Two sentenced to 80 months each in prison for stealing $1.5 million in separate schemes
The Hennepin County Attorney’s Office successfully convinced a judge to hand out stiffer sentences than are normally called for in two cases Monday against white collar criminals who, combined, stole more than $1.5 million from their victims.
Jeffery Petersen, 57, of Edina, who swindled a dozen victims out of $337,000, was sentenced to 80 months in prison. Following his sentencing, Stephanie Castillo, 42, of Eden Prairie, also received 80 months in prison for embezzling $1.3 million from her employer, Balderson Management, Inc.
Petersen, 57, of Edina, pleaded guilty to 22 counts of securities fraud and theft by swindle. His attorney asked for probation, but Hennepin County District Court Judge Tanya Bransford agreed with the county attorney’s office that Petersen deserved prison time. In addition, he was ordered to pay $281,900 in restitution to 11 victims.
The sentence was a one year upward departure from the Minnesota Sentencing Guidelines, which Judge Bransford said was warranted because Petersen had committed a major economic offense and scheme was sophisticated and required a high degree of planning.
Judge Bransford also gave Castillo a one year upward departure because of the level of her deception and her brazen actions over more than five years, during which she forged more than 400 checks. Castillo was ordered to pay restitution of just over $1.1 million. She pleaded guilty in September to eight counts of theft by swindle, one of the largest embezzlement cases ever prosecuted by the Hennepin County Attorney’s Office.
The Minnesota Department of Commerce, which had suspended Petersen’s license to transact securities because of two earlier instances of unlawful securities transactions, started the investigation in 2013 when they learned Petersen may be back in business despite his loss of license.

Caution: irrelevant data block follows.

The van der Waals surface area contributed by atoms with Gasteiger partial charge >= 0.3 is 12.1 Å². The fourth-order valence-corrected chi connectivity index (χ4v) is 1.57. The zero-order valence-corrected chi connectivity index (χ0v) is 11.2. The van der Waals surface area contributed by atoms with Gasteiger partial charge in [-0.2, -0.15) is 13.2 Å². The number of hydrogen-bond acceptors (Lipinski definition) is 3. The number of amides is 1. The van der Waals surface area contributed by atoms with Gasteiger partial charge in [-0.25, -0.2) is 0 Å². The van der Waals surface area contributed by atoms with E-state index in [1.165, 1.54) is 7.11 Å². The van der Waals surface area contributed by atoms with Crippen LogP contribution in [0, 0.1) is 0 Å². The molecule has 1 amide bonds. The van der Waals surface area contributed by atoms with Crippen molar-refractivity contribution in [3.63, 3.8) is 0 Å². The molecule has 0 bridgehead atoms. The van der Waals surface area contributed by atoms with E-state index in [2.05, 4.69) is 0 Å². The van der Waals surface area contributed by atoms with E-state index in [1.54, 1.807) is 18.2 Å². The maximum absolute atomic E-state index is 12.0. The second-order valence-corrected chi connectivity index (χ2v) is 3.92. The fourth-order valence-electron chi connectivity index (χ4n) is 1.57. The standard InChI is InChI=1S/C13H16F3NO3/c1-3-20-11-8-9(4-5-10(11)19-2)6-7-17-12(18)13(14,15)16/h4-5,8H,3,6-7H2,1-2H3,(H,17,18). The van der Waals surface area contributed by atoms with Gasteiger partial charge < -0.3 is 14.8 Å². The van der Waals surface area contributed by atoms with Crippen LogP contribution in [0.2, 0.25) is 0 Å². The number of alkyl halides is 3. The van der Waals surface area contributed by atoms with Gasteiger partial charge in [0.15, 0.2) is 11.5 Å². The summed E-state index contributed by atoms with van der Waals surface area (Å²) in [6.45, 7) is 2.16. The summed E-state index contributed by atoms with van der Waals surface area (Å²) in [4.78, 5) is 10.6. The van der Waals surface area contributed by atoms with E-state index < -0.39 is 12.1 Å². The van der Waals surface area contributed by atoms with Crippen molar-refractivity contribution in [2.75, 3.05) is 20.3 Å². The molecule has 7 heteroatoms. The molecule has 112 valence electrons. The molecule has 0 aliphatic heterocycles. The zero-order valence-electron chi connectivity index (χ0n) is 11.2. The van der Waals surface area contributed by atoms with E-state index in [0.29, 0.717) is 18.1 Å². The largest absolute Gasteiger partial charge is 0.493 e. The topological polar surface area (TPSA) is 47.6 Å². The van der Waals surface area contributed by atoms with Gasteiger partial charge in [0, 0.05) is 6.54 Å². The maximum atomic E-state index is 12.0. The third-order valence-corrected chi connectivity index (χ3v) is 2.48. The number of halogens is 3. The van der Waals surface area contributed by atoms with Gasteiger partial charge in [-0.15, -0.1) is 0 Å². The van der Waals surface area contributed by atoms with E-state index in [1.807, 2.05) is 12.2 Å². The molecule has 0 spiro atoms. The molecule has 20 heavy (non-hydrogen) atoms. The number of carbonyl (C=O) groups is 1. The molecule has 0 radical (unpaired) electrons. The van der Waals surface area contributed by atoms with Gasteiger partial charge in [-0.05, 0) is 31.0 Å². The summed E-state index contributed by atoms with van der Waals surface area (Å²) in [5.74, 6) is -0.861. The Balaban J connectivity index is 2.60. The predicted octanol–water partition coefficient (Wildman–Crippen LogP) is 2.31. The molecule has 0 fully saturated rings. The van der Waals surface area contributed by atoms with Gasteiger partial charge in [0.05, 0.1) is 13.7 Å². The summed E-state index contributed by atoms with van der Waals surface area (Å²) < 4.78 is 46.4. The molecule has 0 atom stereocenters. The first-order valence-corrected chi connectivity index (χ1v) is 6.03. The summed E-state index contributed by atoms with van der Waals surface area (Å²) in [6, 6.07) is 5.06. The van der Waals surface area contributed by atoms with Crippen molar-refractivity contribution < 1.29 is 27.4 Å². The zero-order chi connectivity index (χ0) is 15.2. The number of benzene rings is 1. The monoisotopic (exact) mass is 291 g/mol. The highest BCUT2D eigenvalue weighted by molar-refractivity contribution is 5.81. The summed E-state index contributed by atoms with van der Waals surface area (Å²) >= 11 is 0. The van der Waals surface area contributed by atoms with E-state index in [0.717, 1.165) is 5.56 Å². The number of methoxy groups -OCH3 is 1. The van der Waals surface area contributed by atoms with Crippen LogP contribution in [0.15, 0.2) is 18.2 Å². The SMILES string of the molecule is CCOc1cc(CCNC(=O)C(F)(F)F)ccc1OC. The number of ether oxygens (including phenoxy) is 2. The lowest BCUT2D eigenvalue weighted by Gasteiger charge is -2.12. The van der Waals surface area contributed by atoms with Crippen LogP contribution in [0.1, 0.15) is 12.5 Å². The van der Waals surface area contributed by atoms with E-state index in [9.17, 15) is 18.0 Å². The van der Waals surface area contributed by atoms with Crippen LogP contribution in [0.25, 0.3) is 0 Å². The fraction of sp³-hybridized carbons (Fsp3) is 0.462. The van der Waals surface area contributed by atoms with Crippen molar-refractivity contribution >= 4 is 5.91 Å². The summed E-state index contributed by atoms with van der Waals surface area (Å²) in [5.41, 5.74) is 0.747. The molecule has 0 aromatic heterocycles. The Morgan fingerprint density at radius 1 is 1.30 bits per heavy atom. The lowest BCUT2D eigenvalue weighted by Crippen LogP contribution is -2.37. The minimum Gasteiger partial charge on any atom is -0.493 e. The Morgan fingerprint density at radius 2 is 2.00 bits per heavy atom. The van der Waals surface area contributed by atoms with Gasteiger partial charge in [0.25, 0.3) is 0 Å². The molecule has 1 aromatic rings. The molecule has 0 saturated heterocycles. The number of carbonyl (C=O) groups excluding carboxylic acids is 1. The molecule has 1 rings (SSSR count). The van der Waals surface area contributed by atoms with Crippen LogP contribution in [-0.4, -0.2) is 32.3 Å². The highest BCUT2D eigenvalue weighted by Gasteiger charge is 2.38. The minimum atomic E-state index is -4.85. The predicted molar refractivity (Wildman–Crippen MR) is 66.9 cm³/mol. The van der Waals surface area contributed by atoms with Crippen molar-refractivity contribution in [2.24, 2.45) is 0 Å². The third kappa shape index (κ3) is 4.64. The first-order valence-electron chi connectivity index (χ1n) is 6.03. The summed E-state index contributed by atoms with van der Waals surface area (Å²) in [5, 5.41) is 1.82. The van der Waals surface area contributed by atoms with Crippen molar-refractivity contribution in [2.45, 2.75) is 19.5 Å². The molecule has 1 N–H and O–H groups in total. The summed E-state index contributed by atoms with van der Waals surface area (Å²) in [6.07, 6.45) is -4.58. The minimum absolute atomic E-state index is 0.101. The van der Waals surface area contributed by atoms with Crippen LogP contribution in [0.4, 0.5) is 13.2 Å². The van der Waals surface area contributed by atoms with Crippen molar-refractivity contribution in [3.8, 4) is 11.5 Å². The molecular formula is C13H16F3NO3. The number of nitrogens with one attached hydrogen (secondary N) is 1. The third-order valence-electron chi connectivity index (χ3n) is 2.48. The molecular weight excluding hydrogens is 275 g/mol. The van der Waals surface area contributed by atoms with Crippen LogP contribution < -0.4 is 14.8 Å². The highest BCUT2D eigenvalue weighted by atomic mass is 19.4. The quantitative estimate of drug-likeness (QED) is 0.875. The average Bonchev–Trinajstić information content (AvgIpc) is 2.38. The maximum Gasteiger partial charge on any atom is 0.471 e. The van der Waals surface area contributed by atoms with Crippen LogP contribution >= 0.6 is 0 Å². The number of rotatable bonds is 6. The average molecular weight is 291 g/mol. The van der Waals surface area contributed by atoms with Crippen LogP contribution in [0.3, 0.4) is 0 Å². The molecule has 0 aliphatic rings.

What they discovered from his victims, and from an investigator who posed as an investor, is that Petersen placed ads on Craigslist indicating that he had a long history of successful options trading, that he had a strategy where he only invested in low-risk options which provided high payoffs and that he would only be paid from the profits.
All of that was false, and the money clients gave Petersen to invest disappeared through a combination of Petersen’s thefts and losses in the market.
Three people made victim impact statements to the judge and two others submitted written impact statements, which were read by a victim/witness advocate from the county attorney’s office.
“Financially, there has been an impact on me,” Paul Geyen told Judge Bransford. “I had two children in college at the time, I had median income and I had household bills to pay. Jeff is a master manipulator. I’m a trader myself and he is very, very good at putting together false documents to make himself look good. I’m convinced he will do it again. He reached out to me with other plans. That was up until two months ago.”
In court, Richard and Carole Martens gave impact statements about how Castillo’s actions deeply affected not only their company, but also their family. Richard Martens said he had to spend thousands of hours in the past 16 months going over the company’s books to clean up the mess Castillo made by creating an elaborate scheme to hide the money she was embezzling.
Carole Martens said she feels “like an earthquake happened. We are shattered and have been robbed of our normal daily life.” The Martens have had to answer the questions of their grandchildren, ages 9-17, who cannot understand why Castillo, a close family friend, would steal from them.
“To put it in terms a child can understand, $1.3 million represents 56 news cars valued at $25,000 each – a parking lot,” she said.